Sunday, April 01, 2012

Cell phones & the police

WASHINGTON — Law enforcement tracking of cellphones, once the province mainly of federal agents, has become a powerful and widely used surveillance tool for local police officials, with hundreds of departments, large and small, often using it aggressively with little or no court oversight, documents show.       
The practice has become big business for cellphone companies, too, with a handful of carriers marketing a catalog of “surveillance fees” to police departments to determine a suspect’s location, trace phone calls and texts or provide other services. Some departments log dozens of traces a month for both emergencies and routine investigations.
With cellphones ubiquitous, the police call phone tracing a valuable weapon in emergencies like child abductions and suicide calls and investigations in drug cases and murders. One police training manual describes cellphones as “the virtual biographer of our daily activities,” providing a hunting ground for learning contacts and travels.


And this is the reason why you need a throw-away cell for your truck if you don't want Big Sis up in your fucking business tracking your day-to-day travels.
Go down to your local Radio Shack (wearing your ball cap and sunglasses of course) and check out their pre-pay phone and plans. Seeing as you're only going to be using this phone for calls and text (use your smartphone for accessing the internet and shit like that), keep it simple and cheap. You can find a phone ranging anywhere from 97 cents to $299 but what the fuck, we're not talking status symbols here, we're talking about simple comms. Besides, all the expensive phones allow you to access the internet and email and as soon as you sign into anything that's connected to you, the phone number that you accessed if from is now officially yours in the eyes of the law. Buy a phone with talk and text only for 10 bucks.
When making your decision, check the brochures and find out which systems has the best network coverage for your area. AT&T has pretty good coverage for the entire nation as does Sprint and Verizon. Virgin and Boost Mobile, not so good but their rates are cheaper.
Check the brochures for rates, minutes and expiration dates. You can buy minutes for small amounts like $5 to $20, but those minutes will expire after 30 days. At about 25 bucks and above, you get 250 minutes and they don't expire for 90 days. Some plans offer minutes that don't expire for a year for $100. A good choice for somebody such as myself (I use less than 100 minutes a month on my contract phone) would be the $25 plan.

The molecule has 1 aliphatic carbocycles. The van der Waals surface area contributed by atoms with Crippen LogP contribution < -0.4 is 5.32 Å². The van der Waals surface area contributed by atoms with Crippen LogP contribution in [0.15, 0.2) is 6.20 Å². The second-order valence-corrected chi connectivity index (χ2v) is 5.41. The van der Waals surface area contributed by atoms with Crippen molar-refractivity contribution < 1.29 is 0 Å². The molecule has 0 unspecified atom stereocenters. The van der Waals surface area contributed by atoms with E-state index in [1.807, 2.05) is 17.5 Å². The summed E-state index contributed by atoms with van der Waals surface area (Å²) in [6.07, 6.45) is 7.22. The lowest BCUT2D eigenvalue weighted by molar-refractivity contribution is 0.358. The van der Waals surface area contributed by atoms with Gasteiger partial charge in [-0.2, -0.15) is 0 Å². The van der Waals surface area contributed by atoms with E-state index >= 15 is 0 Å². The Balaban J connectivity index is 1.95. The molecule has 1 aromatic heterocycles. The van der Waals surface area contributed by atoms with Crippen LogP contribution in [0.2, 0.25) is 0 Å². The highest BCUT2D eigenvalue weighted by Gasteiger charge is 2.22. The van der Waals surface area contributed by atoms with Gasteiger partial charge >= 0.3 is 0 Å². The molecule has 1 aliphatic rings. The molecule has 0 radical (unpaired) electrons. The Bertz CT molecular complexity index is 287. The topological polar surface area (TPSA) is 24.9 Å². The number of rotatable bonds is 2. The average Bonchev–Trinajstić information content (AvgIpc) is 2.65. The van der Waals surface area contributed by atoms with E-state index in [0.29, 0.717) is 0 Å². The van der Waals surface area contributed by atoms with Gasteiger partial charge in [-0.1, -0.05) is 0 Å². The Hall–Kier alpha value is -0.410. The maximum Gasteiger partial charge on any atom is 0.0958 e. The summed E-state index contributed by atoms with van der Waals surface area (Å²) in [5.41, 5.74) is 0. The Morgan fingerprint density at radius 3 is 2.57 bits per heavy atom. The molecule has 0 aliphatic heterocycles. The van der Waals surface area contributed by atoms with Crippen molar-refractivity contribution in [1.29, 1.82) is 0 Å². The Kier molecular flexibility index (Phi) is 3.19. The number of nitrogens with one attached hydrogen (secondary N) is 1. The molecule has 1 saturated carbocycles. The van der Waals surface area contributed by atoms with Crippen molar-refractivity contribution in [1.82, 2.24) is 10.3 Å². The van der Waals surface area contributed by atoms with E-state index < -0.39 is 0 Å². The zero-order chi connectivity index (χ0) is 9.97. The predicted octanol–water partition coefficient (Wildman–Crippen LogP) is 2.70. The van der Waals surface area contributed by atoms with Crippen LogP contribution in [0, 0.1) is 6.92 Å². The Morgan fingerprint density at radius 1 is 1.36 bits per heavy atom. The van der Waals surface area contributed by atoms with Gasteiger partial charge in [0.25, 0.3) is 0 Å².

I should say now that if your minutes run out, you're not obligated to run right out and buy minutes to keep the number active. You can throw that motherfucker in a drawer for months and you'll still have the same number when you add minutes again.
Also consider how easy it is to refill or add minutes to your phone. At the Radio Shack, you can buy the minutes WITH CASH and the clerk can add them for you or you can buy them at a different location every time and add them yourself for security purposes.
Pick your phone and minute plan, inform the salesdude of your choice and head to the counter feeling all sneaky and covert and shit. When you get rang up, the clerk will activate it for you. He'll ask your name and phone number. Give him a fake name and for the phone number, be a smartass and tell him that you don't have a phone, that's why you're buying that one and then look at him like he's fucking stupid or something. Or make up a number.
Pay attention to this part: When it comes time to pay - and if you paid any attention at all to what I just told you it'll be less than a pair of twenties - PAY CASH. Remember, you're trying to keep Big Sis off your ass and out of your business. PAY FUCKING CASH. Never use you credit or debit card on anything to do with this phone. Ever. Always PAY CASH.
Okay. after you've PAID CASH, you'll find your phone number on the receipt. The first thing you're gonna want to do is call it from your contract phone to make sure it works. Do not do that. I will repeat: Do. Not. Do. That. Do not connect your new Secret Squirrel phone to yourself in any way.
So now you've got a phone that you can use while you're out and about while Big Sis thinks you're sitting on your ass at home watching Predator Quest.

Nothing here is illegal, risky or unusual. You see poor folks and homeless people with cell phones? That's how they got 'em.
Thugs and dope dealers have been doing this for years and years for conducting business on phones that can't be traced back to them. Remember years ago when you only had your connections' pager number and he'd call you back from a phone booth and then suddenly he gives you his phone number so you can call him direct? It wasn't because he developed a new level of trust for you, that's when he got a throwaway cell phone.
If you decide to use your phone for taking care of business, you can take the extra step of just buying a new phone and tossing your old one out when your minutes run out or expire instead of buying more. You'll get a new number and you'll have to pass that on to your contacts but if it's for something slightly illegal or underhanded (not that I would condone such a thing) you shouldn't have more than a couple of contacts anyway. Besides, they'll be doing the same thing to keep shit secure.

So there's your lesson for the day.
Remember, no form of communication is completely secure but nobody says you gotta make it easy on the bastards. Make 'em work for it, man.

UDATE: As always with an "instructional" like this, read the comments. Sometimes readers come up with ideas that I overlook or don't know about. For instance Kerodin mentioned synching your bluetooth to both phones accidentally. I don't own a bluetooth, refuse to own one and don't know shit about them.